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JDM Traditional Japanese Car Toyota Sera


Sera is a 1,500cc 3-door coupe launched by Toyota Motor Corporation in 1990.
It had a novel "glassy cabin + gull wing doors" appearance that caught the attention of the younger generation.

The Serra was based on the uniquely styled AXV-II concept car that Toyota exhibited at the 1987 Tokyo Motor Show. Then, in March 1990, the Serra was launched commercially, virtually unchanged.

The Serra's most distinctive feature was its huge glass canopy, which it called a "glassy cabin," and gull wing doors that sprang up to cut through it. As the catchphrase "all-weather convertible" suggests, it was a dream car that offered a different atmosphere from the usual, like being inside a goldfish bowl.
Officially, they are called butterfly doors, not gull wings.


Butterfly doors, gull wing doors, and other types of doors that spring upward are generally used on supercars, but the Serra was the first Japanese car to use them.

The name "Sera" is derived from the French word for the future, "to be," meaning "a car with a dream that flaps its wings toward the future.

The Serra was based on the fourth-generation Starlet, and to cope with the increased weight due to the glass canopy roof, a 1.5-liter engine used in the Corolla and other models was installed in place of the 1.3-liter engine in the Starlet. In addition, as a countermeasure against the greenhouse effect, a powerful air conditioner for high-end cars was installed.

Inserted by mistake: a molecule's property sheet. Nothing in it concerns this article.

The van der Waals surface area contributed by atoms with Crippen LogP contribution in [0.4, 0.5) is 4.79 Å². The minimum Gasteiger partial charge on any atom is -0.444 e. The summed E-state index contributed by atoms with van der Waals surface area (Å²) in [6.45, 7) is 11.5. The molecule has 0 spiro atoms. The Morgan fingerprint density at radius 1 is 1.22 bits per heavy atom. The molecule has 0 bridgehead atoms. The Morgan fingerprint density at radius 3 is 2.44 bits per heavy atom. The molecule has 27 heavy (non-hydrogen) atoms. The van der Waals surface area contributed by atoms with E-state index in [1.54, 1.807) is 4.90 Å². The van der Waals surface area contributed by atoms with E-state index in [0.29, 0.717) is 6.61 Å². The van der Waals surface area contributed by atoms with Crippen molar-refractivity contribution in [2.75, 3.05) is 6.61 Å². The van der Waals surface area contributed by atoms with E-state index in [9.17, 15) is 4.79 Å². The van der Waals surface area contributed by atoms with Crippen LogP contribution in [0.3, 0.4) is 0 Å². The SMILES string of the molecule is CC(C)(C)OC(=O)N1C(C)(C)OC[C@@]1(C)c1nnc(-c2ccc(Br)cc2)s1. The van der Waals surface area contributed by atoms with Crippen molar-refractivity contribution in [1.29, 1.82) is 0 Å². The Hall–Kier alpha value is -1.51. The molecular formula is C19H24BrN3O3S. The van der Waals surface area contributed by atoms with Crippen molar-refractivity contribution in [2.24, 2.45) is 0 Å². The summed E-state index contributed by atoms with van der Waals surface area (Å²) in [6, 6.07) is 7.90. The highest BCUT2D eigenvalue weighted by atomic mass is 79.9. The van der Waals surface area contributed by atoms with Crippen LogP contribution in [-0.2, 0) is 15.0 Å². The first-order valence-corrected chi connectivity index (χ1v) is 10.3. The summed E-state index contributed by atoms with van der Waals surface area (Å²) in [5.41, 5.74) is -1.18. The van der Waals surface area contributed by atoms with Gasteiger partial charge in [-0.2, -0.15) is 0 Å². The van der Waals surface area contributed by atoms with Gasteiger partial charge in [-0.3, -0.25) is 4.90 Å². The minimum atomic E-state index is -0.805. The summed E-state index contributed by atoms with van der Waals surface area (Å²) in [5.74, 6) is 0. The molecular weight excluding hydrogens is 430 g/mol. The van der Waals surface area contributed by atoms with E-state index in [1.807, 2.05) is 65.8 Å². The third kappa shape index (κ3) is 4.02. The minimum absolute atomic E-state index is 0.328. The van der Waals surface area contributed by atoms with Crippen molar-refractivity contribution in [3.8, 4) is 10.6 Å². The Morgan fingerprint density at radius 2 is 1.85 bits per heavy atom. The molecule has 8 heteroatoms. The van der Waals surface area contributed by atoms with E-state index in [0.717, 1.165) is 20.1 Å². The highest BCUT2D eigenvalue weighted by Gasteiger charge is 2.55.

The Serra's powertrain engine was a 1,500cc liquid-cooled inline 4-cylinder DOHC 16-valve EFI-S with maximum output of 110PS/6,400rpm net and maximum torque of 13.5kgm. The engine is a long stroke version of the 4E type engine used in Starlet and other cars.

The interior of the Serra had a futuristic design, as it was fully visible from the outside.
The uniquely shaped semi-bucket seats, the shape of the dashboard, and the letters and colors of the meters were designed mainly for the driver's seat, making it look good even when peeked at from the outside.
In addition, the shape of the recess for pushing up the door with the elbow and the grip for closing the door were also thoughtfully designed for convenience when opening and closing the door.
The glassy cabin, one of the features of the Sera, was an interesting design feature, but it also had some demerits, such as "the inside of the car is completely visible from the outside" and "the large area of glass makes it hot in summer.

In 1994, due to the inconvenience caused by the disadvantages of the glassy cabin as a design feature and the recession that began less than six months after the 1990 sales, production was unfortunately discontinued. 1 generation, 5 years of short history came to an end.